– All loans will become more expensive, I expect the Central Bank of Europe to continue raising interest rates. I believe that by June they will already add 2 to 2.5 percent as some 6 meetings are expected in the first half of 2023. I believe that they will increase by half a percent, but most likely in March we will know if these measures have made a difference so far, if not , then they will continue to aggressively increase the interest rate and it can amount to 4 or even 5 percent, says Musabegović.

When asked how this will affect Serbia, he points out that all loans that are indexed to Euribor will become more expensive, because Euribor will become more expensive.

– So probably people who have a loan of 50,000 euros for 20 years, for example, will feel it the most. Depending on which repayment period they are in, it will have the greatest impact on those who have recently taken out loans, less on those who have taken out loans before. A one percent increase in Euribor increases the credit somewhere between 25 and 35 euros on average. Credits may increase until June depending on whether it is adjusted to the three-month or six-month Euribor. In any case, the year 2023 will be uncertain, he pointed out.

Higher production costs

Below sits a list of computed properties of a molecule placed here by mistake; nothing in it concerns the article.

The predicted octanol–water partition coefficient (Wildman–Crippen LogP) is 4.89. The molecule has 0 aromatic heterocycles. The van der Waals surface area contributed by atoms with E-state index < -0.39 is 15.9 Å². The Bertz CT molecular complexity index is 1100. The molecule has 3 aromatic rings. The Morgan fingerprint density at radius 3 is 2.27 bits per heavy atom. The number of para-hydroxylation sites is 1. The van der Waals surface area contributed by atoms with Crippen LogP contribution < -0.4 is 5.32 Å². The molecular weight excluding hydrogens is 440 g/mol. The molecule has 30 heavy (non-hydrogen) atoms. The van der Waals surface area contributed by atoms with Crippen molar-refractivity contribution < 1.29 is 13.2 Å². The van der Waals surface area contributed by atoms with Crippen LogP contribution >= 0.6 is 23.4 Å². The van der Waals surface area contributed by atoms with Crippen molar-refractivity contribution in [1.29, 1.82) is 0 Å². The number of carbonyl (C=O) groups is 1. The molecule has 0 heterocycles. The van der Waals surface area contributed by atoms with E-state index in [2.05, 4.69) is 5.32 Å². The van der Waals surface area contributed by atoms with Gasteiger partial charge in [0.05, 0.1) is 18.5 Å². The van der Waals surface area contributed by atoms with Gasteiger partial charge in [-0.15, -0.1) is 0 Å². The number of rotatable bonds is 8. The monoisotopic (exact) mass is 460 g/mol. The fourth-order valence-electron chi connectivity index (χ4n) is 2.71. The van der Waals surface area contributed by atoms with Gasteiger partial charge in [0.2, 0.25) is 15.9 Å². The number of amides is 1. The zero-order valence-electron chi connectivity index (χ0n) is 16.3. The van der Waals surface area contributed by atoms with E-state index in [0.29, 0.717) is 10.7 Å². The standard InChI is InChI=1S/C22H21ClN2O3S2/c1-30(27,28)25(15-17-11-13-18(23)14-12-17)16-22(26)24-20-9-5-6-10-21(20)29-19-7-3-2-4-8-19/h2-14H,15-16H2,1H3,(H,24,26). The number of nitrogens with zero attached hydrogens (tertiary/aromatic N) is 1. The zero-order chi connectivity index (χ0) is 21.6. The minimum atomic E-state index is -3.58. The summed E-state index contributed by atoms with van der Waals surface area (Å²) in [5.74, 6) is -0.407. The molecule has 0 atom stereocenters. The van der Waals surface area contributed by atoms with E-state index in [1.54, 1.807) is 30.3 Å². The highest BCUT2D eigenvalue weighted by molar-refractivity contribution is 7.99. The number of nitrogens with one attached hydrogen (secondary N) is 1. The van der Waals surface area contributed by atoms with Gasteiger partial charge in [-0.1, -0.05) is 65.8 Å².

Ljuba Savić, about what kind of situation can be expected in the industry in 2023, says that companies expect to adapt to the new circumstances that will arise after January 1.

– This means that electricity and gas prices will increase specifically in Serbia, they are two important raw materials for a large number of companies, both domestic and foreign. Production costs will increase, so these companies must look for other ways to remain competitive.

– Next year will be much more difficult, unfortunately. 2022 was difficult because new circumstances arose after the pandemic and there were big shocks related to the so-called imported inflation. In Serbia, it was previously exclusively imported, supply chains in the world were broken. There was an enormous increase in the price of all those inputs, raw materials, food, inflation. We will end the year probably with an inflation rate of 15 or 16 percent. So, these are all unfavorable circumstances that befell the Serbian industry, he points out.

– The problems are increasing month by month because the war in Ukraine is escalating. More and more countries have regrouped, blocs are being created, which also affects the global operations of large companies.

– Although everyone thinks that inflation will fall, I am not an optimist. I think 2023 will pass in economic chaos. Some countries will do better, some worse. The situation in the EU and at the world level is getting complicated and it will intensify in 2023. The population will find themselves in a problem due to the growth of the Euribor, that is, reference interest rates. I do not rule out the possibility that some companies will resort to layoffs. We are included in the world economy, so all these changes will be reflected in the operations of the Serbian economy. 2023 will not be any easier for us, Blic writes.